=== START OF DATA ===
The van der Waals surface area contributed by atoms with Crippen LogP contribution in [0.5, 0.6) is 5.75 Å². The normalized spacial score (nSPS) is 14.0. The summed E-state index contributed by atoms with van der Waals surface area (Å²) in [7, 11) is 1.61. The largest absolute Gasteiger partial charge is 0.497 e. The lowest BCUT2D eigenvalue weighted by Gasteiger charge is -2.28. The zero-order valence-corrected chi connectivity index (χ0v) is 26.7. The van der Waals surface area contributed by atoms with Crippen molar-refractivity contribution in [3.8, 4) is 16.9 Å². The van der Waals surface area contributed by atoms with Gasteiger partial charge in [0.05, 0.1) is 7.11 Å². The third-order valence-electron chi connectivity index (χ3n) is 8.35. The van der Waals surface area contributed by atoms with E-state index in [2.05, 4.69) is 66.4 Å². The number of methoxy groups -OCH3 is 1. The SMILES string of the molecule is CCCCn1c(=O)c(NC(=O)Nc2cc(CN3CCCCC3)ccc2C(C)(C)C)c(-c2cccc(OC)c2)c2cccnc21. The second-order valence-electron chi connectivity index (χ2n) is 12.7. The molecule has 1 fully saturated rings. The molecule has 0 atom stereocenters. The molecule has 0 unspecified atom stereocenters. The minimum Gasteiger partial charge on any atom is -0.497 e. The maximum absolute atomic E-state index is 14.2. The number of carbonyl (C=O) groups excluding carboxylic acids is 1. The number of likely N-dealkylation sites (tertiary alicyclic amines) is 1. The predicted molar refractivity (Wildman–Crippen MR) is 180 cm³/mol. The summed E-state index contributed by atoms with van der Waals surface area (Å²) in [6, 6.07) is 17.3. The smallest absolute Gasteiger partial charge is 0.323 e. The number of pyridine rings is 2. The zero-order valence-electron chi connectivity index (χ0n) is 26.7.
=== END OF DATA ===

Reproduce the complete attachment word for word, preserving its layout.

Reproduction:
The van der Waals surface area contributed by atoms with Crippen LogP contribution in [0.5, 0.6) is 5.75 Å². The normalized spacial score (nSPS) is 14.0. The summed E-state index contributed by atoms with van der Waals surface area (Å²) in [7, 11) is 1.61. The largest absolute Gasteiger partial charge is 0.497 e. The lowest BCUT2D eigenvalue weighted by Gasteiger charge is -2.28. The zero-order valence-corrected chi connectivity index (χ0v) is 26.7. The van der Waals surface area contributed by atoms with Crippen molar-refractivity contribution in [3.8, 4) is 16.9 Å². The van der Waals surface area contributed by atoms with Gasteiger partial charge in [0.05, 0.1) is 7.11 Å². The third-order valence-electron chi connectivity index (χ3n) is 8.35. The van der Waals surface area contributed by atoms with E-state index in [2.05, 4.69) is 66.4 Å². The number of methoxy groups -OCH3 is 1. The SMILES string of the molecule is CCCCn1c(=O)c(NC(=O)Nc2cc(CN3CCCCC3)ccc2C(C)(C)C)c(-c2cccc(OC)c2)c2cccnc21. The second-order valence-electron chi connectivity index (χ2n) is 12.7. The molecule has 1 fully saturated rings. The molecule has 0 atom stereocenters. The molecule has 0 unspecified atom stereocenters. The minimum Gasteiger partial charge on any atom is -0.497 e. The maximum absolute atomic E-state index is 14.2. The number of carbonyl (C=O) groups excluding carboxylic acids is 1. The number of likely N-dealkylation sites (tertiary alicyclic amines) is 1. The predicted molar refractivity (Wildman–Crippen MR) is 180 cm³/mol. The summed E-state index contributed by atoms with van der Waals surface area (Å²) in [6, 6.07) is 17.3. The smallest absolute Gasteiger partial charge is 0.323 e. The number of pyridine rings is 2. The zero-order valence-electron chi connectivity index (χ0n) is 26.7.